Take the 2-minute tour ×
Ask Ubuntu is a question and answer site for Ubuntu users and developers. It's 100% free, no registration required.

When we check the file type, we use file command to do it. I guess that file command is a binary. So, I look in bin folder for it, which I didn't find. The question is if it's a binary, where is that binary located?

share|improve this question

4 Answers 4

You can use which command to locate a command:

which file

See man which for more info.

share|improve this answer
    
As a general rule, type is better since it can also find shell functions and aliases. For (many) more details, see here. –  terdon Apr 13 at 18:29
    
@terdon IMO this is primarily opinion-based and may depends about the shell where we use them, on how do we want to use the output, or the exit status, a.o. If we look at man which and at help type, we can see that which command will win in this case where the OP was interested about a specific command, not shell functions, aliases, builtins, keywords a.o. –  Radu Rădeanu Apr 13 at 19:27

In most shells, including bash, you can use the type command to find the location of a command:

$ type file
file is /usr/bin/file
share|improve this answer
    
thanks, it works –  AungThiha Apr 13 at 17:53

It's located in /usr/bin/file.

The command below will locate things for you. You can replace file with whatever.

which file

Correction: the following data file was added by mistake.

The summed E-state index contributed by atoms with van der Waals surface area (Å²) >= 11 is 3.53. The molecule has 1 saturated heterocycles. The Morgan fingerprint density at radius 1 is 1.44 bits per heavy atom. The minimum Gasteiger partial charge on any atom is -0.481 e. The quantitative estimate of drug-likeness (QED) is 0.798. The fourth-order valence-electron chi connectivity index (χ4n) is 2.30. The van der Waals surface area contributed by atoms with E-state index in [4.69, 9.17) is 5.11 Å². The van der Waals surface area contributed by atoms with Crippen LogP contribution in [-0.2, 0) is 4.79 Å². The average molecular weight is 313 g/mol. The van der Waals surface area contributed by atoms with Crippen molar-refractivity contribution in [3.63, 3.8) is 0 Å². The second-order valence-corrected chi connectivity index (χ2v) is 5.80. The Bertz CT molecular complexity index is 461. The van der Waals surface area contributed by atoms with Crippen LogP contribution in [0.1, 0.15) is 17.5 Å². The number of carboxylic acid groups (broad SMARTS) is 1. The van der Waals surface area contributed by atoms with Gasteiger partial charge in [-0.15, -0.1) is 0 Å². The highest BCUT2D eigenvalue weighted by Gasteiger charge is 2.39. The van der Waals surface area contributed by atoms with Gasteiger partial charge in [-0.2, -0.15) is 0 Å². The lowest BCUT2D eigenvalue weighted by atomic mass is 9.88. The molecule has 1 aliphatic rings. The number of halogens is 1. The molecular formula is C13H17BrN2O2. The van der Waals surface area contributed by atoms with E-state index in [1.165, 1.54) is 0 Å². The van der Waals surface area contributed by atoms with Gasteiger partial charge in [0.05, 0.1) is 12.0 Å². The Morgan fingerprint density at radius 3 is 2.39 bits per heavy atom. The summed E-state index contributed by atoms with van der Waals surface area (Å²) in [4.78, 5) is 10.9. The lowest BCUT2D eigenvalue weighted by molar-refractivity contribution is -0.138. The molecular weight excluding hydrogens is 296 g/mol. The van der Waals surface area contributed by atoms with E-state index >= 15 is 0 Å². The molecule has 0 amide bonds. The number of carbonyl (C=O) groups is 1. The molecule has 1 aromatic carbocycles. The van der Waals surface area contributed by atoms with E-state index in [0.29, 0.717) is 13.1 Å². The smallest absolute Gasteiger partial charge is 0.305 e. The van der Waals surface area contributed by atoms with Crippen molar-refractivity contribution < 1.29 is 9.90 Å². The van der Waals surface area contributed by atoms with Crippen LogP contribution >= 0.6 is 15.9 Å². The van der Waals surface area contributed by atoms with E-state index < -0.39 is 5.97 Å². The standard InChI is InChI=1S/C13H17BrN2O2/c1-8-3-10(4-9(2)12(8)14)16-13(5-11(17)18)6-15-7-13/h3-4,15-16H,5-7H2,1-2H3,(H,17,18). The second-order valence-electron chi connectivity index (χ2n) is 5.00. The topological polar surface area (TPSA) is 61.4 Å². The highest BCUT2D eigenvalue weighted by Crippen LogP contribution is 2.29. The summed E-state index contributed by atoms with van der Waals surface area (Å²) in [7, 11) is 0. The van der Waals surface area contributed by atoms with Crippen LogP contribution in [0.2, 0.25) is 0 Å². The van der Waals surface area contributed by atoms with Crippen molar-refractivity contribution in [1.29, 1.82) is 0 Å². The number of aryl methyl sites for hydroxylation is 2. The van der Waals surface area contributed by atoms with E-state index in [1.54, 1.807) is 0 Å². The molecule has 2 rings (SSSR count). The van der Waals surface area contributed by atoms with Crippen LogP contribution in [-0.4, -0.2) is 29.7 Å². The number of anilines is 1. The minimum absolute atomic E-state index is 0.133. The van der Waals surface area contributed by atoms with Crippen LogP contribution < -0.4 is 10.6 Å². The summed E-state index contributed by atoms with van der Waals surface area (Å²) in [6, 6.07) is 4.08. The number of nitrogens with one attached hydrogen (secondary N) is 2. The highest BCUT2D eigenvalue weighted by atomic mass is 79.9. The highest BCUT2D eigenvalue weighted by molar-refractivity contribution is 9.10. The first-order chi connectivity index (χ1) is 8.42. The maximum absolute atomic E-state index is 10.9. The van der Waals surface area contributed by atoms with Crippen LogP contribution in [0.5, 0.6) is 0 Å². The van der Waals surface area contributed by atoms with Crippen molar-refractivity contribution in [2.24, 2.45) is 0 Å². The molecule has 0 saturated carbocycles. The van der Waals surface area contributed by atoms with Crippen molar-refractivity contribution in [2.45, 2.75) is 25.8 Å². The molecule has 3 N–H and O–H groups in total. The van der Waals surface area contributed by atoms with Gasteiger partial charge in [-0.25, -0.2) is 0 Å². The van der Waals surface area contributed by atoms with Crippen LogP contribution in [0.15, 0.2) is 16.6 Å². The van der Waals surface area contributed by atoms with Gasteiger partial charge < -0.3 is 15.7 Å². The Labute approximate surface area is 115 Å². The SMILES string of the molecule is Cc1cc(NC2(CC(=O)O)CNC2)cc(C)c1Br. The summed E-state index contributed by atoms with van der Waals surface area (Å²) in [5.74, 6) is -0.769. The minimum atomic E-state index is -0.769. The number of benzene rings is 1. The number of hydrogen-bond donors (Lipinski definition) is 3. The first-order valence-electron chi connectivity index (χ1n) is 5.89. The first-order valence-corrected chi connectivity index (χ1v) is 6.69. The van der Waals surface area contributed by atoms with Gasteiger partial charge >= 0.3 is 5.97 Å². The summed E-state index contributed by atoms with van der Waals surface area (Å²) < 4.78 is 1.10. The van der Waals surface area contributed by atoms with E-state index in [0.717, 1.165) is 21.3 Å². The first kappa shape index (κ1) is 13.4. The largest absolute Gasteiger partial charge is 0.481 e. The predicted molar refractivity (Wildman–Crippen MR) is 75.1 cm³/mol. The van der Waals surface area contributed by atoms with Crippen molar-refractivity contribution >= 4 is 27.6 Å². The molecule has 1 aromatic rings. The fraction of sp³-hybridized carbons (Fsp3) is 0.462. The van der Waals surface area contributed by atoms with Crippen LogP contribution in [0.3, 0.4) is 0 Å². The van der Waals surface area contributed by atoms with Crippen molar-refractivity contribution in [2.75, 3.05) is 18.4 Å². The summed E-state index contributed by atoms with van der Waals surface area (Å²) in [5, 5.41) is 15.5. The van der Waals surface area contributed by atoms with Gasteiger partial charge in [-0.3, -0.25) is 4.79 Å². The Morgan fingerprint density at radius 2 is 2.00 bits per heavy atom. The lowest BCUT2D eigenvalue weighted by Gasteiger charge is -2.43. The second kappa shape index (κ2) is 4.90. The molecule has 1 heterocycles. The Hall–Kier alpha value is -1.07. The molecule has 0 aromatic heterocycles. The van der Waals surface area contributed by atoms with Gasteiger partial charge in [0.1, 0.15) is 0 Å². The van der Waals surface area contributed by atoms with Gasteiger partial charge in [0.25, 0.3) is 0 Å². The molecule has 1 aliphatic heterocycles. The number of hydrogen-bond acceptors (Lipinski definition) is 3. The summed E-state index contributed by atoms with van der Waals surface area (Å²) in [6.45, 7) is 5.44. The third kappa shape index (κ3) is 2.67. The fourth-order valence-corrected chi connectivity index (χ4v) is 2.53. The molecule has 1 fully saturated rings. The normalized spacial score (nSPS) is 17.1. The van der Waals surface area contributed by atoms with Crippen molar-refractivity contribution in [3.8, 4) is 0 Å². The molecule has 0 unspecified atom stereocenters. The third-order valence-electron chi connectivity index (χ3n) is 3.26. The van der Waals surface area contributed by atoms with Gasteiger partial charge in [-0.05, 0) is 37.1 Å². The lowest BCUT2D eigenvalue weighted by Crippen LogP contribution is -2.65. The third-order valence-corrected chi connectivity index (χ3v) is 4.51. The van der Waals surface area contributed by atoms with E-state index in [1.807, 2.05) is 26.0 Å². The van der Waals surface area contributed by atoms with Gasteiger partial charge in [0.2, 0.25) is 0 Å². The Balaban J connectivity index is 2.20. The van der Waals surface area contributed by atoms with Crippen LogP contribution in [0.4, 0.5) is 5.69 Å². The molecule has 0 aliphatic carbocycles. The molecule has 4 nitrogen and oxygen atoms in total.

Checking for specific stuff in /usr/bin will show you it's there...

cd /usr/bin; ls -l | grep "file" 
share|improve this answer

The best way to do this is to use the type shell builtin as @FlorianDiesch suggested. The which command can also do it but, among various other problems, it does not deal gracefully with aliases or shell functions.

The shell builtin type (which is available on bash,sh,dash,fish,zsh, ksh and probably others), does not have these problems:

$ type file
file is /usr/bin/file

$ type ls
ls is aliased to `ls --color=tty'

$ type fix_config
fix_config is a function
fix_config () 
{ 
    old="ha";
    new="ba";
    sed -i.bak "17 s/$old/$new/" .config;
    cat .config;
    cp .config.bak .config
}

Compare the above to

$ which file
/usr/bin/file

$ which ls
/bin/ls

$ which fix_config
$
share|improve this answer

Your Answer

 
discard

By posting your answer, you agree to the privacy policy and terms of service.

Not the answer you're looking for? Browse other questions tagged or ask your own question.